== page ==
The BlueHDi diesel versions of the Peugeot's 3008 hold strong appeal. Jonathan Crouch reports.
Ten Second Review
The 3008 is one of the top models in the burgeoning crossover market and in diesel guise it's at its most impressive. The HDi oil-burning engines are smooth and more than capable of shifting the 3008 while returning decent economy figures. Ride quality is hard to fault and this high-riding car even handles in a nippy manner. All in all, if you like the low key looks, it has to be a thumbs up.
The car industry likes nothing better than a good trend. First, some troubled genius, chained to a drawing board deep in the catacombs beneath a leading manufacturer's HQ comes up with the next big thing. The manufacturer builds the car and enjoys a short period of unbridled sales success while all the others rush to get a similar model into their showrooms and grab a piece of the action. Over the past few years, we've seen compact MPVs, compact 4x4s and supermini MPVs all enjoy a stint as the trendiest thing in town. Now it's the turn of the 'crossover', which is great news for Peugeot and its 3008, a car we examine here in HDi diesel form.
Crossover is one of those horrid catch-all terms that can mean pretty much anything. It's a kind of halfway house in some respects, a compromise between two kinds of vehicle but one that raises awkward questions. Can really great cars be born out of compromise? What exactly is the crossover crossing over from and to? Where its 3008 is concerned, Peugeot's answer would be that this is a crossover residing somewhere between the 308 hatchback and the 4007 compact 4x4. It's not the originator of the crossover craze but it is one of the finest exponents and the diesel models will hold particular appeal.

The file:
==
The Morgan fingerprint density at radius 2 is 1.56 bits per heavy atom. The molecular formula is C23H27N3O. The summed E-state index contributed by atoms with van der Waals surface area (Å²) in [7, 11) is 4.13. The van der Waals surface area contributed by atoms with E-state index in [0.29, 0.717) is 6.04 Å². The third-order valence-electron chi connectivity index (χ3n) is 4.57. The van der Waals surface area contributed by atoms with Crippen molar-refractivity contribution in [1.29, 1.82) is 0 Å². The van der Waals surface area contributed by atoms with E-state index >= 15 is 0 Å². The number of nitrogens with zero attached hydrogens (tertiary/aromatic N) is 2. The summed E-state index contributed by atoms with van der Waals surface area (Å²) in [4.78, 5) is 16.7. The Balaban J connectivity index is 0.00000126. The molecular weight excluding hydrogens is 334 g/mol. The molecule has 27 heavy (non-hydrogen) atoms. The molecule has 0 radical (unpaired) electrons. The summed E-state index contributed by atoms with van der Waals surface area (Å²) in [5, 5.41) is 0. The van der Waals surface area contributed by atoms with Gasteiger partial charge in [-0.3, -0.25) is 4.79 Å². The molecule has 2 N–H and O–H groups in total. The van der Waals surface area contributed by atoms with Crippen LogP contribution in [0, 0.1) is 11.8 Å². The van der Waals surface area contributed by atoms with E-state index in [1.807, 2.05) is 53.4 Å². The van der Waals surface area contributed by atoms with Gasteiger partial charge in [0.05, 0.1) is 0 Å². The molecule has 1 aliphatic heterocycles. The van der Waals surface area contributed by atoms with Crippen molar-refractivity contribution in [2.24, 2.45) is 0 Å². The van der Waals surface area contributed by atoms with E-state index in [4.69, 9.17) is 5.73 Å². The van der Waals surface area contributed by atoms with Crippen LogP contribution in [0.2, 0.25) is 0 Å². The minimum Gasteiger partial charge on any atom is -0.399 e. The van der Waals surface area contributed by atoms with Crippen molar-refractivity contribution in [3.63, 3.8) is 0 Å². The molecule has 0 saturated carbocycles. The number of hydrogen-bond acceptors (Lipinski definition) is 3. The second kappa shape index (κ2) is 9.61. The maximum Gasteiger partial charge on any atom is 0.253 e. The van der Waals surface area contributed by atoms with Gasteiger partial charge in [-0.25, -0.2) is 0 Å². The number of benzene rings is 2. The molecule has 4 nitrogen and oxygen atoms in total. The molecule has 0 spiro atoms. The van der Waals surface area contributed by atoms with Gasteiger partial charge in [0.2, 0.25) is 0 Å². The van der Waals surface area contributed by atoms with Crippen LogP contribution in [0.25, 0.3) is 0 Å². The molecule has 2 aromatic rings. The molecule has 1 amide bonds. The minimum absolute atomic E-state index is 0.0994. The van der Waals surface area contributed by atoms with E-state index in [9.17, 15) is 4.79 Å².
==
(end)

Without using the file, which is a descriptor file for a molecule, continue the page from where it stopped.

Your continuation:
There's a choice of 1.6 or 2.0-litre BlueHDi engines confronting 3008 buyers with a penchant for diesel. The 120bhp 1.6-litre BlueHDi engine has up to 300Nm of torque at its disposal while the 150bhp 2.0-litre engine offers a hefty 340Nm.
Performance is adequate with the 1.6-litre engine covering the 0-60mph sprint in 12.0s and the 150bhp 2.0-litre scraping under the 10s barrier. The strong pulling power brings a simplicity to the 3008 driving experience, while its availability from low revs reduces the need for gearchanges.
The 3008's suspension set-up is independent MacPherson struts with an anti-roll bar at the front and a torsion beam at the rear. It's the sort of arrangement still found in the majority of family hatchbacks and like the majority of family hatchbacks, the 3008 is front-wheel-drive only. The vehicle is very impressive out on the road, primarily because the ride is extremely comfortable but also in the way it handles surprisingly neatly for a taller vehicle. The 2.0-litre BlueHDi models come with the Dynamic Roll Control system built into the rear suspension which is designed to counteract the body roll that higher riding vehicles can experience when cornered with feeling. Even without it, though, the 3008 drives with good composure. The higher seating position yields improved visibility just like in a compact 4x4 but the uncouth road manners associated with off-road vehicles aren't in evidence.
Design and Build